Seventh Vermont Infantry
Colonels: George T. Roberts.William C. Holbrook, David Brainerd Peck, Henry Martyn Porter
Lieutenant Colonels: Volney Sewell Fulham, David Brainerd Peck, Henry Martyn Porter, Edgar Nelson Bullard
Majors: William C. Holbrook, Henry Martyn Porter, Edgar Nelson Bullard, Darwin A. Smalley, George E. Croff
The 7th Regiment was mustered into the U. S. service at Rutland, Feb. 12, 1862, for a three years' term. Greatly to the disappointment of its members, it was ordered to join Gen. Butler's southern expedition and sailed from New York March 10, landing at Ship Island, Miss., two weeks later. When the army occupied New Orleans, the 7th was stationed at Fort Pike and Carrollton, and subsequently at Baton Rouge. Eight companies joined in the expedition from Baton Rouge to Vicksburg in June, 1862, in which the men suffered much from diseases incident to the climate. After a short period passed in the vicinity of New Orleans, the regiment was sent to Pensacola, where it remained until Aug. 10, 1864. The southern summers proved very difficult for troops from the climate of Vermont to endure, and the ranks were greatly depleted by yellow fever, malaria, etc. On Aug. 30, 1864, the original members not reenlisted were mustered out. All but 58, however, had enlisted for another term and, in spite of the great reduction of the regiment by disease, it was continued in the field as a veteran organization. It was engaged in the defense of important fortifications at Pensacola and skirmished with the enemy at a number of points in the vicinity. The regiment was ordered again to New Orleans in Aug., 1864, and remained there until Feb., 1865, when it was ordered to Mobile, which was then besieged by Gen. Canby, and from that time took an active part in the operations of the siege. After the fall of Mobile, the regiment was stationed at Clarksville and later at Brownsville, Tex., where it was mustered out on March 14, 1866.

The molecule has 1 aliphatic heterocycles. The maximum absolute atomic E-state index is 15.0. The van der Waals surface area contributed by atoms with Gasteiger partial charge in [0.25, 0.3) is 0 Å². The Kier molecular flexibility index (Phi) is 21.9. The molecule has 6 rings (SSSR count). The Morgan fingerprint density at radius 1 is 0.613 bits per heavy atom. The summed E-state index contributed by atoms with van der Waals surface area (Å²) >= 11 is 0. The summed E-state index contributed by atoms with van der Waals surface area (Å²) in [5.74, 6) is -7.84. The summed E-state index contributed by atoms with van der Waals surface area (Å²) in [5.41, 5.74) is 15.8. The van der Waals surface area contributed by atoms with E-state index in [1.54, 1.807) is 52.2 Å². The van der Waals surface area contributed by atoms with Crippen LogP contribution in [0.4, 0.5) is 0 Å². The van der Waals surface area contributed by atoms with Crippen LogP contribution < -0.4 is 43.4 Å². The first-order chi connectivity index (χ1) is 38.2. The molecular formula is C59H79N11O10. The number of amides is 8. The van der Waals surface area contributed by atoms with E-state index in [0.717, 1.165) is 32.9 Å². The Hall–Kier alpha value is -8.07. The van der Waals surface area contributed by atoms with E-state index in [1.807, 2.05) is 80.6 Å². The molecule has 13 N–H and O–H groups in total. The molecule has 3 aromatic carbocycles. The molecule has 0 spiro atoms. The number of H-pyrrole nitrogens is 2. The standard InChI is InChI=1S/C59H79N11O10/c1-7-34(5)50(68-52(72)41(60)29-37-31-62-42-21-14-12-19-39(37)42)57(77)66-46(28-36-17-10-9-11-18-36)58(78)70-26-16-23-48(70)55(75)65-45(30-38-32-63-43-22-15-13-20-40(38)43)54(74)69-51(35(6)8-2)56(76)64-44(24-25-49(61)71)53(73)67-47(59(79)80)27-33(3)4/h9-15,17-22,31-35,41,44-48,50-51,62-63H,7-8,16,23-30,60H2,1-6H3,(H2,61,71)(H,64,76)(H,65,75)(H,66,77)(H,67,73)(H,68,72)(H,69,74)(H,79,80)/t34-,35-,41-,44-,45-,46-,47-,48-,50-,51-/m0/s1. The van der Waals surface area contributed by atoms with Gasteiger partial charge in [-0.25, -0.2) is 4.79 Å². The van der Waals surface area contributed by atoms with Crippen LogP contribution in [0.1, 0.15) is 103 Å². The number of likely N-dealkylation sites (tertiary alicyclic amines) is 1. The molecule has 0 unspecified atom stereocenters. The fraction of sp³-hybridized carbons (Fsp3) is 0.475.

The total strength of the 7th was 1,572 members, of whom 11 were killed or died of wounds, 379 died of disease, 6 in prison and 15 by accident. It was longer in the service than any other Vermont regiment, lost more members from sickness and a larger number of its members reenlisted than any other Vermont organization.
Source: The Union Army: A History of Military Affairs in the Loyal States 1861-65, (Federal Publishing Company, Madison, WI, 1908), i:113.